5. Eat Well
A number of foods can help to reduce your stress levels. Carbohydrates, for example, encourage your body to produce more serotonin, a brain chemical that boosts your mood. Try to stick to healthy carbs, like whole grains and other fiber-rich foods.
Other foods, such as those foods that improve your immune function, can also play a role in combating stress.
6. Take Supplements
A few dietary supplements could help to battle stress including the following:
- 5-HTP: This all-natural, advanced wellness supplement can increase serotonin levels, thereby boosting your mood, and may also help you lose weight by reducing your appetite.
- Magnesium: Magnesium promotes relaxation and can help to balance hormone levels. Be careful not to take too much magnesium because overuse may cause diarrhea.
- Vitamin B: B vitamins are associated with increased metabolism, improved mood, and better sleep quality.
Not all supplements are right for everyone, so you may want to talk to your doctor or another medical professional who can offer advice on which supplements will best serve you.
7. Stay Organized and Focus on One Task at a Time
A study in the Personality and Social Psychology Bulletin found that women who described their homes as cluttered had higher levels of the stress hormone cortisol. They also experienced more fatigue and depression than women who felt their homes provided a restful environment.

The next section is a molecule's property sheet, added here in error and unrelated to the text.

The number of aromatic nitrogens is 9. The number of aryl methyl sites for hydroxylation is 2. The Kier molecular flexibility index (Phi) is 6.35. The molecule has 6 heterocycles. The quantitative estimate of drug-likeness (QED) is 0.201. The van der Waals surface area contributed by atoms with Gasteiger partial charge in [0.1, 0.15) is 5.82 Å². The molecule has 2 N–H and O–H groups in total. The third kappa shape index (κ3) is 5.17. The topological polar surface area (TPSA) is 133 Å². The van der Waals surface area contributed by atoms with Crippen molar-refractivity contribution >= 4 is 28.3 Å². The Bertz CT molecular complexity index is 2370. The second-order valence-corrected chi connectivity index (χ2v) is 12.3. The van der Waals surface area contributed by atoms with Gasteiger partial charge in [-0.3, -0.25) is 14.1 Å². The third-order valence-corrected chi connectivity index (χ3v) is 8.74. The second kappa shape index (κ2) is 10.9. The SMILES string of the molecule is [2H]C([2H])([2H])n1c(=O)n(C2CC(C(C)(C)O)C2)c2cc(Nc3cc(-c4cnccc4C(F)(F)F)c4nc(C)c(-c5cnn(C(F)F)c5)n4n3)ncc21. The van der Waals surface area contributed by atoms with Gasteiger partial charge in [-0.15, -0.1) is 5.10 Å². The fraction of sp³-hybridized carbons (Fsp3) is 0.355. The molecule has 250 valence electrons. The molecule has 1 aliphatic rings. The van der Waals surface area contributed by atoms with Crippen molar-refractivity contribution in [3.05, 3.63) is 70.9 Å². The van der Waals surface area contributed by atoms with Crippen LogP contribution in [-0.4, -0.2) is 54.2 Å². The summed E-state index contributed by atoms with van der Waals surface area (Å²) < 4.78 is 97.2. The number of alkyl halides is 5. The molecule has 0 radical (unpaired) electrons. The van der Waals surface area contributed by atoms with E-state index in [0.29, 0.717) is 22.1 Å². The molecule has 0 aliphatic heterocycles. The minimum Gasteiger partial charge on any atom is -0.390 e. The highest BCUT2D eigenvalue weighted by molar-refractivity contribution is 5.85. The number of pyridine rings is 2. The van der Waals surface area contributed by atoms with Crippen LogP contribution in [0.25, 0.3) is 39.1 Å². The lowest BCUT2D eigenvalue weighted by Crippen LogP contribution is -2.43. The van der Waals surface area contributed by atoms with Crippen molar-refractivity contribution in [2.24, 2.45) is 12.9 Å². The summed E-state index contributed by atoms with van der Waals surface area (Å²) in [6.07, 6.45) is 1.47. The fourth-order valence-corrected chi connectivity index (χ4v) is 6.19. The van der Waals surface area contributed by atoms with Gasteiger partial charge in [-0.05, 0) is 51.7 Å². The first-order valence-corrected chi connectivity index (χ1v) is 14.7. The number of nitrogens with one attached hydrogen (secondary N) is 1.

Staying organized can also help you eat better and stick to your workout routine, and those healthy habits will further help you in your efforts to battle your stress. You might sleep better and be more productive.
While the task of cleaning out your closet or finally tackling the piles of boxes in your garage might seem overwhelming, you can take those projects in small parts at a time. Also try to find an app — or use a paper calendar — that will give you a method for planning how you'll use the time in your days.
Varying opinions exist about what makes up meditation. Some experts advocate specific techniques, while others say that you meditate any time you clear your mind and focus on only one subject at a time. Some different types of meditation include mantra meditation, spiritual meditation, and mindfulness meditation. Sometimes, meditation goes hand in hand with other practices, such as yoga or tai chi.
You can research the different types of meditation and choose one that fits with your personal beliefs and circumstances. To help you get started, you might take a meditation class or buy an instructional video or book.
Meditation can help you relax and give you a refreshed perspective on your circumstances.
While you may not be able to completely change your circumstances and remove the external stressors that weigh you down, you can better manage those stressors by making a few adjustments to your lifestyle. Eat well, stay active, and strive to maintain a positive outlook.